By Edward Krudy
(Reuters) - Detroit's emergency manager Kevyn Orr showed little enthusiasm on Wednesday for a new proposal from a bond insurer to sell or securitize the insolvent city's world-class art collection.
The collection, housed at the Detroit Institute of Arts, has been in question since Detroit filed for an $18 billion municipal bankruptcy last July, the largest in U.S. history.
The city is pushing what it calls a "Grand Bargain" to save the collection by raising about $815 million from the state, private donors and several foundations to pay the city for the entire collection. That would stop any potential move to break it up and sell it off to pay off the city's creditors.
But bond insurer FGIC Corp, which insurers $1.1 billion of the city's pension debt, said on Wednesday it had received proposals from "credible third parties" for acquiring or monetizing the collection that would generate $1 billion to $2 billion for the bankrupt city, considerably more than Orr's current plan.
Orr poured cold water on that idea in an interview with Reuters late on Wednesday. "We have no intention of selling art," Orr said. "In a Chapter 9 you cannot compel the city to sell anything, not a park, not a zoo, not the DIA."
The nearly 3,000 works owned or partially owned by the city were valued by Christie's in December at between $452 million and $866 million. Those works represent only about 5 percent of the collection and Christie's said 11 pieces on display at the museum account for 75 percent of the appraised value.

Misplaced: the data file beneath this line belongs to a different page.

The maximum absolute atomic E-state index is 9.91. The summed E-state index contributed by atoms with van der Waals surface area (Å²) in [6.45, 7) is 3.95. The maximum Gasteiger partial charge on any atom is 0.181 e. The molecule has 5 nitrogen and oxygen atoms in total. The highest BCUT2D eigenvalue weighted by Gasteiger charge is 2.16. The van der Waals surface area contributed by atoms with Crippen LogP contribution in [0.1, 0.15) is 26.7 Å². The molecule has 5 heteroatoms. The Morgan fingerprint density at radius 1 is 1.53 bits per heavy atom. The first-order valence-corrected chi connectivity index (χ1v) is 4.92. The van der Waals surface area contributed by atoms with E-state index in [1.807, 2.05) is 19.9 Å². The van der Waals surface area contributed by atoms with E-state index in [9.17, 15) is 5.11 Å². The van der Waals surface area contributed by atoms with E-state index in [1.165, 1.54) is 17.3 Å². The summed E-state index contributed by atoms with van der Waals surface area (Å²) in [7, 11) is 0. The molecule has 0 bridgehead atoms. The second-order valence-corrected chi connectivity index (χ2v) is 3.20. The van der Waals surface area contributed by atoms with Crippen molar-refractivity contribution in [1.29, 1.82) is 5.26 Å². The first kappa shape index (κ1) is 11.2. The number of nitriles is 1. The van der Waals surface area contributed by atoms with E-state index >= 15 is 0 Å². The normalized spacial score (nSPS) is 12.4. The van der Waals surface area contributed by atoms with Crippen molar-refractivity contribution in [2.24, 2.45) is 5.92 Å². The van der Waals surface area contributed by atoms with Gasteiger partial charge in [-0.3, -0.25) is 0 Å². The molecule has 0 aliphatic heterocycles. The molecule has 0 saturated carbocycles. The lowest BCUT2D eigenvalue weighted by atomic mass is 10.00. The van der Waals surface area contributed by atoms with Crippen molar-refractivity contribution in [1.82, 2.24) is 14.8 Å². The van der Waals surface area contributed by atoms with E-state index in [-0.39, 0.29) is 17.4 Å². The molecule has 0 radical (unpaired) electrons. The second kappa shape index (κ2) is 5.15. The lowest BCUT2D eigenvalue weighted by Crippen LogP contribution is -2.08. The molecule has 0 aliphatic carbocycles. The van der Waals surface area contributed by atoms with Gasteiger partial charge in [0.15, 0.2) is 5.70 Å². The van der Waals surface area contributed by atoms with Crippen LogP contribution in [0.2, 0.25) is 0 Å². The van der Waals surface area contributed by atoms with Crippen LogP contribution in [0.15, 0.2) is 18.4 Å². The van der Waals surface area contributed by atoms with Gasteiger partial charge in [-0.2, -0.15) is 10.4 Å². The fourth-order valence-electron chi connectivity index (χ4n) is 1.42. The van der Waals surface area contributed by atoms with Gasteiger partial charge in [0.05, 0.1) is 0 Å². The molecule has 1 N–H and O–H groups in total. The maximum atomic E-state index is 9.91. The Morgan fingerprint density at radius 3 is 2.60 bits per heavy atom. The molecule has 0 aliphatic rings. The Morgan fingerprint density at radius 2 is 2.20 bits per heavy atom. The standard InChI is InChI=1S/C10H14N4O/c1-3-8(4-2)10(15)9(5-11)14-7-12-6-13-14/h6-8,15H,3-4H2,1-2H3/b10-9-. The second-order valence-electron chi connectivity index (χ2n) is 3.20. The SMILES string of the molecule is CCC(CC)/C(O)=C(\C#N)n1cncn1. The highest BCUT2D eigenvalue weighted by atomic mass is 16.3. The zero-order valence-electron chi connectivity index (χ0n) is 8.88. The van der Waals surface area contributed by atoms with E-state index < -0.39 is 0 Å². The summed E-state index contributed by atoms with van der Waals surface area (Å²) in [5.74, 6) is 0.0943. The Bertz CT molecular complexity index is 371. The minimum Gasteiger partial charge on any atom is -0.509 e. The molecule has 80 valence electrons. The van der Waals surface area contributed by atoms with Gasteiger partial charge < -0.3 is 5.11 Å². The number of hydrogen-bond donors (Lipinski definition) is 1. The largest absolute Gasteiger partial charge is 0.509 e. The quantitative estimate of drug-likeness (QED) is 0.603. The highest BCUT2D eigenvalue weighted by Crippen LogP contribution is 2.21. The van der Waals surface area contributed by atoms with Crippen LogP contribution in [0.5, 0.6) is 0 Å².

The DIA's collection includes famous works such as Van Gogh's 'Bank of the Oise at Auvers' (1890), Henri Matisse's 'The Window' (1916), and Bruegel's 'Wedding Dance' (1566).
Creditors have requested an expedited hearing for April 23, asking the city to "cooperate with interested parties seeking to conduct due diligence on the art collection housed at the Detroit Institute of Art," according to a court filing on Wednesday.
Orr said securitizing the art collection, effectively using it as collateral to take out a loan, would be too expensive, attracting interest rates of 6 percent to 9 percent.
"We are trying to get out of exorbitant debt rates for municipal finance and that's pretty high, so I'm going to put that aside," Orr said.
The four proposals FGIC said it had received range from an offer to buy a small percentage of the DIA collection for between $896 million to $1.473 billion to using the collection as security for a loan to the city of up to $2 billion, FGIC said.
"How can the City even consider blindly forging ahead with the Grand Bargain when presented with real alternatives that would allow it to substantially enhance creditor recoveries (to the tune of $1 to $2 billion) while maintaining the DIA as a culturally relevant institution?" Steve Spencer, a financial adviser to FGIC, said in a statement.
(Additional reporting by Dan Burns; Editing by James Dalgleish and Ken Wills)